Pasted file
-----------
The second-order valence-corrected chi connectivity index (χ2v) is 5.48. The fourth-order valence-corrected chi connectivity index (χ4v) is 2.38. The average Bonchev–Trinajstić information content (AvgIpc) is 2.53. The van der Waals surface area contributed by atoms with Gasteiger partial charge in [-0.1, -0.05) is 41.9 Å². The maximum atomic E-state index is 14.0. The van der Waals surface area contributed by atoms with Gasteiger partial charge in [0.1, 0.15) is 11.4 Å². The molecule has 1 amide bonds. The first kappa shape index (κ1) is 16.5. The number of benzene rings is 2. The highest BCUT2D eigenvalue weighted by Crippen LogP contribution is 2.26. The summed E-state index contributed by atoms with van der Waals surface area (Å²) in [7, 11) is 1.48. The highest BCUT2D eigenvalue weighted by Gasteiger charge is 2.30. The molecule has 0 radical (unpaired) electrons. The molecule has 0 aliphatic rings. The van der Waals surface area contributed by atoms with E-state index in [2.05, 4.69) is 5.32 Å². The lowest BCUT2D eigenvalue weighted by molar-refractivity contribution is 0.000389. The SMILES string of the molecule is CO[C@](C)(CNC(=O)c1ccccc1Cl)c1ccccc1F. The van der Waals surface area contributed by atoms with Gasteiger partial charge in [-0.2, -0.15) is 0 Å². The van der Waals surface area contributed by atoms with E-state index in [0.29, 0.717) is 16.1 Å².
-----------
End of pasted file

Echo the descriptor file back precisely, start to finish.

The second-order valence-corrected chi connectivity index (χ2v) is 5.48. The fourth-order valence-corrected chi connectivity index (χ4v) is 2.38. The average Bonchev–Trinajstić information content (AvgIpc) is 2.53. The van der Waals surface area contributed by atoms with Gasteiger partial charge in [-0.1, -0.05) is 41.9 Å². The maximum atomic E-state index is 14.0. The van der Waals surface area contributed by atoms with Gasteiger partial charge in [0.1, 0.15) is 11.4 Å². The molecule has 1 amide bonds. The first kappa shape index (κ1) is 16.5. The number of benzene rings is 2. The highest BCUT2D eigenvalue weighted by Crippen LogP contribution is 2.26. The summed E-state index contributed by atoms with van der Waals surface area (Å²) in [7, 11) is 1.48. The highest BCUT2D eigenvalue weighted by Gasteiger charge is 2.30. The molecule has 0 radical (unpaired) electrons. The molecule has 0 aliphatic rings. The van der Waals surface area contributed by atoms with E-state index in [2.05, 4.69) is 5.32 Å². The lowest BCUT2D eigenvalue weighted by molar-refractivity contribution is 0.000389. The SMILES string of the molecule is CO[C@](C)(CNC(=O)c1ccccc1Cl)c1ccccc1F. The van der Waals surface area contributed by atoms with Gasteiger partial charge in [-0.2, -0.15) is 0 Å². The van der Waals surface area contributed by atoms with E-state index in [0.29, 0.717) is 16.1 Å².